When to create an abstract class?

Ricky White
Ricky White used Ask the Experts™
Abstract class is often defined as a class that cannot be instantiated.

I am not clear what is the use of such a class. Why would I want to create a class like that?

Can somebody give a few example situations when somebody should create an abstract class?

Watch Question

Do more with

Expert Office
EXPERT OFFICE® is a registered trademark of EXPERTS EXCHANGE®
If you want to ensure that a class implements certain methods, then you can create an interface.  But an interface cannot have any implementation, all implementation must be provided by the user of the interface.  

An abstract class,  on the other hand, can ensure that the class implements certain methods, but it can also provide a default implementation.
AndyAinscowFreelance programmer / Consultant
An example.
You could for instance have an abstract class - Animal.  This has certain properties/functions such as number of legs...
You could then have a further abstract class - Reptile - that is based on Animal.  Another abstract class could be Mammal, also based on Animal.
Now you could have 'real' classes such as Cat (based on Mammal), Crocodile (based on Reptile) and so on.

That way you just have one location for all the common code (number of legs....)
For example, in a current project I have a "xyzCollectionBase" that is abstract.  I don't want to ever instantiate this class so it is abstract. This class only contains one method but I do have a bunch of subclasses and this saves me from having to define the same method in each one.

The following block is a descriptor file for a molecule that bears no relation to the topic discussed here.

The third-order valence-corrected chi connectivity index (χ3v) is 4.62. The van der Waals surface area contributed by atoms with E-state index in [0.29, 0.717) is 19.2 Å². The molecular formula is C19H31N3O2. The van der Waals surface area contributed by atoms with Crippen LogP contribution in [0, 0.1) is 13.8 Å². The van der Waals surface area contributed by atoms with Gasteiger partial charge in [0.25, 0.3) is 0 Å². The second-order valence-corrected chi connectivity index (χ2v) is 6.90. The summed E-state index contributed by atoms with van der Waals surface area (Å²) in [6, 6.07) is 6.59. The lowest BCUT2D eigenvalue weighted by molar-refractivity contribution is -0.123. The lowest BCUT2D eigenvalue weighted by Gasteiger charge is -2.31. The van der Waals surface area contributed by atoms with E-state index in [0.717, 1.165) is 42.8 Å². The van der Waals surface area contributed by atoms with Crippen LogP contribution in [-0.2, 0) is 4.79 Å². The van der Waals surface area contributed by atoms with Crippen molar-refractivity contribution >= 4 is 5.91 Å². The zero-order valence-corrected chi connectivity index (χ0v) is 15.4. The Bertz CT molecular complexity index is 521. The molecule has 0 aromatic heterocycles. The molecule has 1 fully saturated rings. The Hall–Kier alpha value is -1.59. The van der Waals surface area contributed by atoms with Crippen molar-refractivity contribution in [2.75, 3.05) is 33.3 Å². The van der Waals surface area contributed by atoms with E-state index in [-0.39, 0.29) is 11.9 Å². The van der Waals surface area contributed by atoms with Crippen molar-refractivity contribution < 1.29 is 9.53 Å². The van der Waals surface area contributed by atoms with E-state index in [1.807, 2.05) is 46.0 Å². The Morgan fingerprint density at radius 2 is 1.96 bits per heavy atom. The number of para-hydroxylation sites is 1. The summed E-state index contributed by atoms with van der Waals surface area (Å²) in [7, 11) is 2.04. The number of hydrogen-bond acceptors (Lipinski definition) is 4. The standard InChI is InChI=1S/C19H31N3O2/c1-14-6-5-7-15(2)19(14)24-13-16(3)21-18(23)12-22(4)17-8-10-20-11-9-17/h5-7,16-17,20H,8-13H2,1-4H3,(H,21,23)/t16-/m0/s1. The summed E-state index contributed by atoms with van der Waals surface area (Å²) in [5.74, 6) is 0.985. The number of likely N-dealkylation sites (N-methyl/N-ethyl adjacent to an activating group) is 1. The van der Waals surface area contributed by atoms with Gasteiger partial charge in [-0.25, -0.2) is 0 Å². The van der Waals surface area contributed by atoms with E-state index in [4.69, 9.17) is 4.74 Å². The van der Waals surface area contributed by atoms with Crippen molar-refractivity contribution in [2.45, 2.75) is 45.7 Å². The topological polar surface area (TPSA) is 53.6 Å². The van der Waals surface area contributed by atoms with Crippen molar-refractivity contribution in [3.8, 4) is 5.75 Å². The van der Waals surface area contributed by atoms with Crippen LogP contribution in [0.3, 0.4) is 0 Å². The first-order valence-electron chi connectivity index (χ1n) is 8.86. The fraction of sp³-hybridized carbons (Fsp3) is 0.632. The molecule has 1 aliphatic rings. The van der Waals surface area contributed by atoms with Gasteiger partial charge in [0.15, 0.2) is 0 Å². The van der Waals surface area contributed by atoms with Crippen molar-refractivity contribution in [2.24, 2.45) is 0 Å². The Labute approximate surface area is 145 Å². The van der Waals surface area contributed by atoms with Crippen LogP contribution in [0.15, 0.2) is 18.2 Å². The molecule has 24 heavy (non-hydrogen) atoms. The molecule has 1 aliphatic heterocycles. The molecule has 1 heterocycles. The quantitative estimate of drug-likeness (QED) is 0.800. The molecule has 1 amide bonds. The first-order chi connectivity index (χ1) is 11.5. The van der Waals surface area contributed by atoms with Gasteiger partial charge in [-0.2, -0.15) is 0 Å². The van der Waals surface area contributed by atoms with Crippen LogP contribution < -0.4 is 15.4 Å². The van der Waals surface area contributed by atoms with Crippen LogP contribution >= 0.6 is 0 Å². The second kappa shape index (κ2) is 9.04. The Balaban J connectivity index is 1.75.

Of course, the "xyz" in my previous comment is not the real name of the class.   Another example from a current project is an "xyzDataItem" class.  In this one, I have several abstract methods to ensure that the subclasses implement the methods.  And it also contains several implemented methods so that the subclasses don't have to.
You can have abstract properties too:  public abstract TypeEnum EntryType { get; }
nice answer AndyAinscow
AndyAinscowFreelance programmer / Consultant



So an abstract class always has to be a base class right? It should not be a child class?

Thanks all!
Subclasses can be abstract too.
AndyAinscowFreelance programmer / Consultant

>>So an abstract class always has to be a base class right? It should not be a child class?

In my example you saw an abstract class was a child of another abstract class.  What you can NOT do is create an instance of an abstract class.
In my example the following does not work.
Reptile r = new Reptile();

Do more with

Expert Office
Submit tech questions to Ask the Experts™ at any time to receive solutions, advice, and new ideas from leading industry professionals.

Start 7-Day Free Trial